Maryland’s fiscal 2023 budget was enacted on May 16, that authorizes spending from all funds at $61.04 billion, a decrease of 2.6 percent from the prior year, due in part to an approximately $8.0
billion decrease in federal funds. Health receives 32%, Higher Education 13 %, Elementary & Secondary 17% and Public Safety at 5 %. But concerns over public school exist from their involvement in Critical Race Theory, Critical Gender Theory, 1619 Project and low academic achievement. Why should we continue to pour money into what seems like a failed system. Could we not lower the educational budget in favor of Public Safety funding and demand an educational system that gets results? As an
alternative we need to support charter schools, private schools, or religious schools.
Charter schools are independently operated tuition-free public schools that have the freedom to design classrooms that meet their students’ needs. All charter schools operate under a contract with a charter school authorizer – usually a nonprofit organization, government agency, or university – that holds them accountable to the high standards outlined in their “charter.” Generally speaking, charters receive state and local money based on the number of students they enroll, as well as money from the federal government to provide special education services, just like traditional district schools. The federal government also gives grants to expand charter schools.
Private schools and religious schools charge tuition. Tax payers, who normally fund public schools, should have an option to cater to alternative educational systems.
Let me ask you a question. Does your vote count?
We are a one-party state. Districts are gerrymandered to favor the Democrats. We need to make sure your vote counts by passing a
voter photo ID law, eliminating mail-in voting, the most corruptible scheme out there, and returning to one day elections.
1. Gerrymandering has rendered key republican voting blocs ineffective. By diluting these blocks with out of area democratic voting blocs citizen representation in the general assembly is slanted toward one party.
2. With no photo ID requirement for casting a vote, the ease of fraudulent activity increases. Irregular voting goes unchecked.
This was a result of the 2000 election drama of President Bush. The returns showed that Bush had won Florida by such a close margin that state law required a recount. A month-long series of legal battles led to the highly controversial 5–4 Supreme Court decision Bush v. Gore, which ended the recount. The recount having been ended, Bush won Florida by 537 votes, a margin of 0.009%. The Help America Vote Act was drafted (at least in part) in reaction to the controversy surrounding the 2000 U.S. presidential election, when almost two million ballots were disqualified because they registered multiple votes or no votes when run through vote-counting machines. The Help America Vote Act establishes minimum standards for voting systems. With the implementation of Maryland’s current voting system in all 24 counties, Maryland met the minimum voting system standards required by the Act. This evolved into the elimination of voter photo IDs. Voter-Id law is a law that requires some form of identification in order to vote or receive a ballot for an election. It is enacted to protect election and prevent voter frauds. Voter ID laws go back to 1950, when South Carolina became the first state to start requesting identification from voters at the polls. The identification document did not have to include a picture; any document with the name of the voter sufficed. In 1970, Hawaii joined in requiring ID and Texas a year later. Thirty-four states have identification requirements at the polls. Seven states have strict photo ID laws, under which voters must present one of a limited set of forms of government-issued photo ID in order to cast a regular ballot – no exceptions. In Maryland, 2013, Republican sponsored a House Bill requiring a Photo ID but it was another failed attempt to alter voting policies. Ballot security concerns are heightened in so-called sanctuary states, where undocumented aliens are encouraged to live and work and vote. The simple task of producing reliable photo identification at the polls should be a no-brainer. Every illegal vote cast and counted degrades our democracy. Lax immigration enforcement only magnifies the problem and it makes the realization of free and fair elections far more difficult.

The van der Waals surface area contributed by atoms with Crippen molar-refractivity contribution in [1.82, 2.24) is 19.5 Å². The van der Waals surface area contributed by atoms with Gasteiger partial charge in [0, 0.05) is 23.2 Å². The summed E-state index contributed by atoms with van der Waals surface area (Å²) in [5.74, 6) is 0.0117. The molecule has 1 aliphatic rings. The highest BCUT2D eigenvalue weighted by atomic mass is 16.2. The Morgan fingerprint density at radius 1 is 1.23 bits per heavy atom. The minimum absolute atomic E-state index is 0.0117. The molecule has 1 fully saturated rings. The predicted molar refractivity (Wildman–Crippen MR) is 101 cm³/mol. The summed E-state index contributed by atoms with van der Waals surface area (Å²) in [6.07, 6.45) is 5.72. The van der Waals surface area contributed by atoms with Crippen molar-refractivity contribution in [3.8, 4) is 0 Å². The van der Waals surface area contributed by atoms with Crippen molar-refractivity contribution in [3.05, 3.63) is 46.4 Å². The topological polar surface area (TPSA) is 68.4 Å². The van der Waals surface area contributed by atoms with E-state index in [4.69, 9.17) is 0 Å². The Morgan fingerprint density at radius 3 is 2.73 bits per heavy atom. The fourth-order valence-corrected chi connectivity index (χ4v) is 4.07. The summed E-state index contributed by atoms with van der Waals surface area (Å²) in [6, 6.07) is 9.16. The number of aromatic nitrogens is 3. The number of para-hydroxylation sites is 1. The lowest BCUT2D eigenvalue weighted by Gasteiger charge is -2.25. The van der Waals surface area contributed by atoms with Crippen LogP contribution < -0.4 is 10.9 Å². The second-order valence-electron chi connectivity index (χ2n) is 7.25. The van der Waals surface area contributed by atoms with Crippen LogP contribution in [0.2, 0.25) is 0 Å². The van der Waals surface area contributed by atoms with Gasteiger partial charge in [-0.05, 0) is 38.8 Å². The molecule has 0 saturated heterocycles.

3. With this we also need to ban mail-in-voting and vote harvesting.
4. Finally we need to return to one day elections. The more days allotted to early voting gives more time and cover to run an illicit voting scam.
With the Democrat’s super majority in the General Assembly, we can’t expect any change to current voting practices. But as citizens we need to demand change through referendums or ballot initiatives. This process allows citizens to place petitions on a ballot for a popular vote.